By Alisa Bennett

Empathy is the ability to understand things from another’s perspective. It is also the ability to recognize, value, and share someone else’s feelings and emotions and to understand why they are having those feelings. Empathy can be a powerful antidote to workplace stress, negativity, and feelings of burnout, and is a catalyst to stronger innovation, creativity, and engagement. Just as empathy is a portal to connection, communication is the key that facilitates empathy.

The wonderful thing about empathy is that like other skills, it can be developed with practice. By seeking to understand, we can increase empathy, and thereby improve our social and work environments. Several practices can help us do this. Developing listening skills, validating the feelings of others, and asking powerful questions will deepen our own ability to empathize, and create a stronger sense of connection and community with others. 

Firstly, to take on another person’s perspective, we can focus on improving our listening skills. By setting aside distractions such as cell phones and tablets, and setting the intention to listen to another with the purpose of understanding, we can enhance empathy in the conversation. Try focusing on the other person’s words (and not on what your response will be). Use their words to reflect on what is being said and not being said, verbalizing the other person’s feelings or experience in your own words. One way you can do this is to say, “Let me see if I got this right, …” and then paraphrase their statements or feelings.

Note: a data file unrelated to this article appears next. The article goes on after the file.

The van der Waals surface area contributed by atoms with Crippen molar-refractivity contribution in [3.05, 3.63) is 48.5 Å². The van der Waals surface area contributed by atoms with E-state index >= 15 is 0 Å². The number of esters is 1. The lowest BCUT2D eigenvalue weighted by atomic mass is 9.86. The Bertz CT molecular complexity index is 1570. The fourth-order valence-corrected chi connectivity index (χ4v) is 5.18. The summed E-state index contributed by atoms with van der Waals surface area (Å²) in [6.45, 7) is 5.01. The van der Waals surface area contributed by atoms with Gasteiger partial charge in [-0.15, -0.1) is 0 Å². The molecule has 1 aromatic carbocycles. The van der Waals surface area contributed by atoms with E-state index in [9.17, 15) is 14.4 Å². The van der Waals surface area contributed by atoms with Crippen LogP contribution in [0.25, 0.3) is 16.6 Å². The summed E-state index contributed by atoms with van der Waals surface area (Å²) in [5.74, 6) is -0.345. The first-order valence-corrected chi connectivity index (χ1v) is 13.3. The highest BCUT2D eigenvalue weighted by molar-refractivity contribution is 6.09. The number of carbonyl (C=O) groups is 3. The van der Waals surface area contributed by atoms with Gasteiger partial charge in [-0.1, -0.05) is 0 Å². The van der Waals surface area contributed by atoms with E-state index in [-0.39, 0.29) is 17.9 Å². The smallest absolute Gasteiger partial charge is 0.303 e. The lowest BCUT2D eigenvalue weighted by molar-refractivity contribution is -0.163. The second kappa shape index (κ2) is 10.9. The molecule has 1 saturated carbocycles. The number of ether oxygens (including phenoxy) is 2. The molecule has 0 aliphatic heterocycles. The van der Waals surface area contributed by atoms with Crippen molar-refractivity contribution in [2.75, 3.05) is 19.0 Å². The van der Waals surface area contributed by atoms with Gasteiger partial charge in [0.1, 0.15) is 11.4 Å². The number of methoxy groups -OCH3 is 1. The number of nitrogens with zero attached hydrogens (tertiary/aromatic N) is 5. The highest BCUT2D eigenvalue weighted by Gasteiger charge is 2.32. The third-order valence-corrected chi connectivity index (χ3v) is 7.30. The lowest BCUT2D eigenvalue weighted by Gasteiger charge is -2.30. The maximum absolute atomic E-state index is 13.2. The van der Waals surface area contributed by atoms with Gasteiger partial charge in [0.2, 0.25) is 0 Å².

Another important tool in understanding another’s feelings is to practice validation. This doesn’t mean you necessarily agree with the other person, but you can acknowledge their feelings and verbalize that back to them. This might look like, “It sounds like you feel frustrated by the lack of resources to complete your project, is that right?” Or you might say, “While I feel differently about this situation, I am conscious that you are having a different experience. Can you walk me through …” 

Powerful questions can support an empathetic conversation. As empathetic listeners, we want to ensure we are not making assumptions about another’s perspective, feelings, or experience. We want to avoid asking closed-ended questions, such as those that can be answered with a yes, no, or another one-word answer. Open-ended questions, on the other hand, allow us to go deeper in our understanding. Instead of asking, “Do you like the new scheduling software?” You might ask, “How do you feel about the new scheduling software?” Or, “What features of the new scheduling software impact your work?” Asking powerful questions can help to serve two purposes. It can help bring clarity to a situation, and it can serve to provide a sense of safety for the other person through the invitation to expand and deepen your understanding of their experience. Try using questions that begin with, “what,” or “how,” to keep the dialogue open and flowing.

As we each seek to expand our abilities to empathize, remember the goal is to build connections through deepening our understanding of others. As Albert Einstein said, “Peace cannot be kept by force, it can only be achieved by understanding.”